Fatal Traffic Accident on Board a Large Vessel
A member reported a fatal incident which occurred on a large Ro-Ro vessel during loading operations. A trailer loaded with two large wooden boxes drove down the ramp to deck number one and parked shortly after clearing the ramp on the port side of the cargo hold. With guidance from the stevedore foreman, the wooden boxes were unloaded by a forklift. When the unloading was finalised, the trailer reversed back up the ramp to deck two and hit the duty officer currently observing the cargo operations. The duty officer received medical assistance from shore very quickly, but unfortunately died in the ambulance on the way to hospital.
What went wrong?
Our member made the following findings:
- No one witnessed the trailer hitting the duty officer;
- The site of the accident is in a blind spot for the CCTV cameras;
- The noise level on the cargo decks on this kind of large vessel during loading and discharging is rather high, particularly on cargo deck one. It is not clear that an audible reversing alarm would have changed the outcome in this case;
- There was no indication that the duty officer was standing outside the yellow safety zone on the ramp when he was hit by the trailer;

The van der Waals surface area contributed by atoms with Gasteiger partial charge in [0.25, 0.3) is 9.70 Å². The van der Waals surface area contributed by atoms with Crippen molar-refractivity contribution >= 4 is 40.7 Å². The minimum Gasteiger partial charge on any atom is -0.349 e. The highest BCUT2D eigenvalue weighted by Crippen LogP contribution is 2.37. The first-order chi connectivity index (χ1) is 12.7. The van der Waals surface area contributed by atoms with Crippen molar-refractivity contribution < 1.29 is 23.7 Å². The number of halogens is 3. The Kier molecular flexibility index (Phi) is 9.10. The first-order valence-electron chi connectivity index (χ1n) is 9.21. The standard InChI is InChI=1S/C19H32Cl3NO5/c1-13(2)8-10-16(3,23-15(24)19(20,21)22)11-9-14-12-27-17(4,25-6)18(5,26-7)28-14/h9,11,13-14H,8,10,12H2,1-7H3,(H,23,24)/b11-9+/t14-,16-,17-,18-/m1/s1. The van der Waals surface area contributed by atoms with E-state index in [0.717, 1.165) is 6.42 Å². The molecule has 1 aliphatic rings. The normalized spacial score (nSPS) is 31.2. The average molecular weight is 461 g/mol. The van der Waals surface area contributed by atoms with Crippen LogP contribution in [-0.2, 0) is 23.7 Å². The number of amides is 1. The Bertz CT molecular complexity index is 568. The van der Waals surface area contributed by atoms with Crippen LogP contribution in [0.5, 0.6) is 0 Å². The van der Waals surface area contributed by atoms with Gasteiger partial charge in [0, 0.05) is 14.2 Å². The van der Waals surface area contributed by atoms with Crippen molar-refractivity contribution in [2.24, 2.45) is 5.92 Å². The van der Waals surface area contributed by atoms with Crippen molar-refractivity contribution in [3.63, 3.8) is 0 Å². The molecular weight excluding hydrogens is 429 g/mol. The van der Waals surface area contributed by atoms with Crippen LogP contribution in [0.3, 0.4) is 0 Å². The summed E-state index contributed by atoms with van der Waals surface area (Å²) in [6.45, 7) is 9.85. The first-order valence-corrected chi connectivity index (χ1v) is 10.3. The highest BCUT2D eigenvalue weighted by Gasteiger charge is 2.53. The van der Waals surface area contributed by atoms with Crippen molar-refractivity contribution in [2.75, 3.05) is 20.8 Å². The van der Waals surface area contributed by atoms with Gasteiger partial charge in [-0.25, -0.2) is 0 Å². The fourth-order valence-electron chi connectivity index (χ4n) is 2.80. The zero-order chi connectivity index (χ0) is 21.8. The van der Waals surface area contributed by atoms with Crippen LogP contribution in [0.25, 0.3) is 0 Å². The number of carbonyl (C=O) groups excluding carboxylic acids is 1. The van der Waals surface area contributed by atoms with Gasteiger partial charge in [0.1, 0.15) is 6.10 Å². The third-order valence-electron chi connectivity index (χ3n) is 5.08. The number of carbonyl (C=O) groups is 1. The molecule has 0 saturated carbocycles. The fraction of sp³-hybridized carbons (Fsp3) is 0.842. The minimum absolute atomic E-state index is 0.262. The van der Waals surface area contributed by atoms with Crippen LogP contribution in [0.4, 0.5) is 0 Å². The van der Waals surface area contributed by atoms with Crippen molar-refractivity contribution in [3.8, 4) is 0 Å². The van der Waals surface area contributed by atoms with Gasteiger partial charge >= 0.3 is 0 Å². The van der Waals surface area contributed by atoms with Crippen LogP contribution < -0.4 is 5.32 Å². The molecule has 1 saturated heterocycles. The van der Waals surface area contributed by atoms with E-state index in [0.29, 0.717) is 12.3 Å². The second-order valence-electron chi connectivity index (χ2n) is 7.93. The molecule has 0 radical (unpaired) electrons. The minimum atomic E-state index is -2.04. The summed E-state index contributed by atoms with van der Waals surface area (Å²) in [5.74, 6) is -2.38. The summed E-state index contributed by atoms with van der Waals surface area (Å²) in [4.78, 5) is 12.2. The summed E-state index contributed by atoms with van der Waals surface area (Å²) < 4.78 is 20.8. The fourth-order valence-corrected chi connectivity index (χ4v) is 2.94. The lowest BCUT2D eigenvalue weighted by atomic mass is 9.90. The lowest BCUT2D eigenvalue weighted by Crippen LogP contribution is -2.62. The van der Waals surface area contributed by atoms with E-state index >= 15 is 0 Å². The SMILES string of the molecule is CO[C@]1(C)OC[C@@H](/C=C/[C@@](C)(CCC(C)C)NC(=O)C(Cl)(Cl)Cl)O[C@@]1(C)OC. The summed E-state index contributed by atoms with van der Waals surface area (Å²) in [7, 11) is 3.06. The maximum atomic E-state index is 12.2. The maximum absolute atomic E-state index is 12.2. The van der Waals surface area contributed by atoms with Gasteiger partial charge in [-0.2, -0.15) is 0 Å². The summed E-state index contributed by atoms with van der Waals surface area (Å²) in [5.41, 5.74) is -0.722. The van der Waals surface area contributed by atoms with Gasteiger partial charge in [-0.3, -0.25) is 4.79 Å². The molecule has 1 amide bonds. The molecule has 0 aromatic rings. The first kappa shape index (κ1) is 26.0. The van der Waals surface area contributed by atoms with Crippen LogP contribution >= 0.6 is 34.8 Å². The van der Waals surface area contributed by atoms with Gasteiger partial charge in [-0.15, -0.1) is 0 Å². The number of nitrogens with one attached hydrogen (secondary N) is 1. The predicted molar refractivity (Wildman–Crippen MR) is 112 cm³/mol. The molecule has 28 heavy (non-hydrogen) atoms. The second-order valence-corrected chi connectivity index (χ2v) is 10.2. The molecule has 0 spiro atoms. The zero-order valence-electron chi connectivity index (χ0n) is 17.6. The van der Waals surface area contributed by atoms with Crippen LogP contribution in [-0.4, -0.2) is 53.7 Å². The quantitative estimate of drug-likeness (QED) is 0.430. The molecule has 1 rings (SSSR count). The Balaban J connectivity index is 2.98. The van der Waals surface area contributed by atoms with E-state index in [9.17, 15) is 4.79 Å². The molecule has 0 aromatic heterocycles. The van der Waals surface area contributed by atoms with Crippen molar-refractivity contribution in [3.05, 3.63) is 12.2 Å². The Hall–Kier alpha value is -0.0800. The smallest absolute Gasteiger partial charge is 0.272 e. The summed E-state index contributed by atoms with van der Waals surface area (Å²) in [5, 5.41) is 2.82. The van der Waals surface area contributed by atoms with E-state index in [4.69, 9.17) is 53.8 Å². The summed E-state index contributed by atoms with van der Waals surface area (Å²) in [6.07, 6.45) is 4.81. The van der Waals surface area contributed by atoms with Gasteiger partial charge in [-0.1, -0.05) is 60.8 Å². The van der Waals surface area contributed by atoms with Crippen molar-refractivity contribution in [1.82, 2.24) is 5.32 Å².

- The duty officer was not wearing his safety helmet as was required. Based on his injuries, the assumption was made that he was hit by the trailer when he was looking up towards deck two;
- The driver of the trailer did not use any signal man/reversing assistant, nor did he look backward through his trailer window before starting to reverse;
- Criminal proceedings in the country in which this incident occurred resulted in:
- the driver of the trailer being prosecuted for negligent driving and sent to prison for 10 months
- the Stevedore foreman and the head of the stevedore contractor were both fined.
What were the causes?
- The immediate causes were found to be:
- the trailer driver failed to ensure that there were no obstructions when starting to reverse
- driver did not use a signal man/reversing assistant when reversing, even though he was driving a heavy vehicle;
- A causal factor was inadequate supervision/planning – the requirement to use a signal man/reversing assistant when reversing larger vehicles and trailers on board was not followed;
- The root cause of the incident was found to be an inadequate management system, which was not strict enough. The sub-contracted stevedore company did not ensure that the owners’ cargo handling instructions were followed.
What actions were taken? What lessons were learned?
- Better situational awareness is required, particularly in the cargo holds, during cargo operations, and anywhere were vehicles are working;
- A strengthening of PPE requirements particularly for high visibility clothing. Vessel management teams to ensure that existing requirements for hard hat or safety helmet is always complied with;
- A better awareness should be developed of control measures for non-routine operations.
Members may wish to review the following incidents:
Published: 25 September 2018
Download: IMCA SF 22/18
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